Activity data cookbook
The RISE team had a really good session yesterday working with Mark van Harmelen from Hedtek to go through and develop a series of ‘recipes’ for the Activity Data ‘cookbook’. These recipes describe the processes involved in the software that we have created to handle activity data. Over the course of three hours we managed to get five processes down on paper, covering the three types of recommendations we are making in RISE, the processes for parsing the EZProxy log files and the process we use to get course information into MyRecommendations.
We actually found it to be quite a good way of describing and documenting what the project software is doing. It seemed to be a bit easier to do than we’d expected and it was certainly a useful discipline to have to explain to someone from outside the project how things worked.
It also provided a useful challenge to us as it uncovered at least one issue that we need to do some more thinking about. This relates to how we handle courses in MyRecommendations and specifically what we do when users change courses. We currently take a feed from our systems that tell us which courses a student is studying. [and for the OU, where students study a module at a time, that can be several modules]. Talking through things yesterday made it clearer that we need to be able to store the historical course data, so that the system keeps the link between the course the user is currently studying and the resources viewed. So we need to come up with a solution to this that doesn’t overwrite the courses a student was taking last year with the courses they are taking this year.
It still leaves us with having to think carefully about how we handle searches for users who are studying multiple courses at a time but we already knew that. That may well be something that is unique to the OU anyway. Our current thinking is that the number of students studying courses that are widely different is likely to be low, it is more likely that they would be studying related courses. In any case a student might well search for things entirely unrelated to their course. So our default would be to associate the searches with all the student’s courses and rely on the relevance ranking process to make sure that unrelated articles don’t appear high in the recommendations list. If testing finds this to be a problem then we could look at the approach Dave Pattern is suggesting in LIDAP and use a threshold discounting one-off relationships.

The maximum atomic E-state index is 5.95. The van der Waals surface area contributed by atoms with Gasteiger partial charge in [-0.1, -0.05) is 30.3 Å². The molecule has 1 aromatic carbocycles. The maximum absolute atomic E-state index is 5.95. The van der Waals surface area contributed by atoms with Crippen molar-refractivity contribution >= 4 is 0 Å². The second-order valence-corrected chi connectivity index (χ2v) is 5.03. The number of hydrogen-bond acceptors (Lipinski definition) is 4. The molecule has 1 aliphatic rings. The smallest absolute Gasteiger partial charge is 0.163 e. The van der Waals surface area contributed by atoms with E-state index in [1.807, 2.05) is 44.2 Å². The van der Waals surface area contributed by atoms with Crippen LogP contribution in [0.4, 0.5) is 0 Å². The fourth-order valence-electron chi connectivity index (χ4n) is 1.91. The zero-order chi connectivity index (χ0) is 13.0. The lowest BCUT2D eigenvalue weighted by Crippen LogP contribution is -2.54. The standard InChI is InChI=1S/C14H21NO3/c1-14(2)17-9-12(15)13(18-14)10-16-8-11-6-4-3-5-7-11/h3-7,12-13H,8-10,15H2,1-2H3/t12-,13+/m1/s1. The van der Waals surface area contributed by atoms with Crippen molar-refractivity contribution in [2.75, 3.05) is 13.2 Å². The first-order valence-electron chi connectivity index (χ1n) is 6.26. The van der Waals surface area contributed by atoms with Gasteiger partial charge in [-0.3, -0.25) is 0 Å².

Data release formats
It was also a good opportunity to talk to Mark about XML data formats for the data we hope to release openly. Mark wrote the original MOSAIC project data collection guide which outlined an XML format for user activity data. For RISE we’ve revisited this format and tweaked it a bit to handle the e-resource data that we’re concerned with. There are a few things we would need to change about the course data and the resource information descriptions. Mark offered the really valuable insight that we only really needed to be able to provide user, resource and search term data. We didn’t need to make explicit recommendations within the data we released as people could use the data to build their own. That’s been really helpful and we are revising the draft format and plan to post it on here in the near future and talk to people about it.